Twitter's Evan Williams may be worth $1B after IPO (Update)

Oct 04, 2013 by Michael Liedtke
In this Wednesday, Nov. 17, 2010, file photo, Twitter co-founder and former CEO Evan Williams speaks at the Web 2.0 Summit in San Francisco. Williams, a Twitter co-founder who was CEO for two years until Costolo took over in 2010, owns a 12 percent stake in the company, which means he is in line for the biggest jackpot once the company goes public. (AP Photo/Paul Sakuma, File)

The personal fortune of Twitter co-founder Evan Williams probably will take up 10 characters once the online communications company goes public.

Williams, who was Twitter's CEO for two years until Dick Costolo took over in 2010, owns a 12 percent stake that makes him the company's largest shareholder. If Twitter turns out to be worth at least $17.60 per share, the initial public offering will make Williams a billionaire at 41 years old.

Williams, a Nebraska native who now lives in San Francisco, is likely to join the billion-dollar club because an outside appraisal of Twitter completed in August valued the company at $20.62 per share, according to IPO documents unsealed Thursday. At that price, Williams' 56.9 million shares would be worth nearly $1.2 billion.

San Francisco-based Twitter Inc. hopes to raise $1 billion an offer that's expected to be completed by late November.

Williams owns such a large stake because Twitter was hatched within another startup called Odeo that he launched in 2005 after leaving a job at Google Inc. He had gone to work for Google after selling his first hit product, Blogger, to Google for an undisclosed amount in 2003.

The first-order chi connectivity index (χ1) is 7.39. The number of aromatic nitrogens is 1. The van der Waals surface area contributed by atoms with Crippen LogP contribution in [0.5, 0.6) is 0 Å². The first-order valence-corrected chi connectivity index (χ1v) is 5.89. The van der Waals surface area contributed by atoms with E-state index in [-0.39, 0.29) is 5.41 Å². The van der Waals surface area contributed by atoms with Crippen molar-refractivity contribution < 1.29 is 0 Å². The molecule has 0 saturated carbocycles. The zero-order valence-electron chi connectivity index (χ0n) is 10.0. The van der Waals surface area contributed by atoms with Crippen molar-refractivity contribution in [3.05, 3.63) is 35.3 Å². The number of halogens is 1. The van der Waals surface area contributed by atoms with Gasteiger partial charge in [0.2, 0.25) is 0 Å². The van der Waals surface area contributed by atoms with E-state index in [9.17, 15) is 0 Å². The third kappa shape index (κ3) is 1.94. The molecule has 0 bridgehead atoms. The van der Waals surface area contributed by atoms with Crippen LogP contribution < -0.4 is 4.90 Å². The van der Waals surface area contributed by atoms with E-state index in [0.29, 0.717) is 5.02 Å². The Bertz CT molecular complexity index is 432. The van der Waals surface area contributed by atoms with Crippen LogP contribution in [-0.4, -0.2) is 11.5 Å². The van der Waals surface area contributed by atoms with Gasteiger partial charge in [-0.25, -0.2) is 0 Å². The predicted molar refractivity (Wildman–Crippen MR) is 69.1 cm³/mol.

Odeo, which specialized in podcasting, never caught on and Twitter was eventually spun into Obvious Corp., another company run by Williams.

Although Williams is no longer Twitter's chief executive, he remains on the company's board of directors. Another board member, Peter Fenton, and his venture capital firm, Benchmark Capital, own a 6.7 percent stake in the company.

Next in line with a 4.9 percent stake is Jack Dorsey, who came up for the idea for Twitter with Noah Glass and Biz Stone. The stakes of Glass and Stone aren't listed in the IPO documents, meaning they don't own enough stock to trigger legal disclosures.

Glass came up with the original name "Twttr" in a reference to chirping birds. Despite his early involvement in Twitter, Glass was never promoted as one of the company's founders along with Dorsey, Stone and Williams.

Other investors who own at least a 5 percent stake in Twitter include private investment firm Rizvi Traverse, which backed Hugh Hefner's successful bid to take Playboy private two years ago, as well as Spark Capital, Benchmark Capital Partners and Union Square Ventures. DST Global, a London-based investment firm founded by Russian investor Yuri Milner, is another stakeholder. DST, which focuses its investments on Internet companies, was pre-IPO investor in Facebook.

Twitter's current CEO, former improvisational comedian Dick Costolo, owns a 1.6 percent stake in the company.

Many of Twitter's 2,000 employees could become rich, too. They won't be allowed to sell their stock until Feb. 15, at the earliest.

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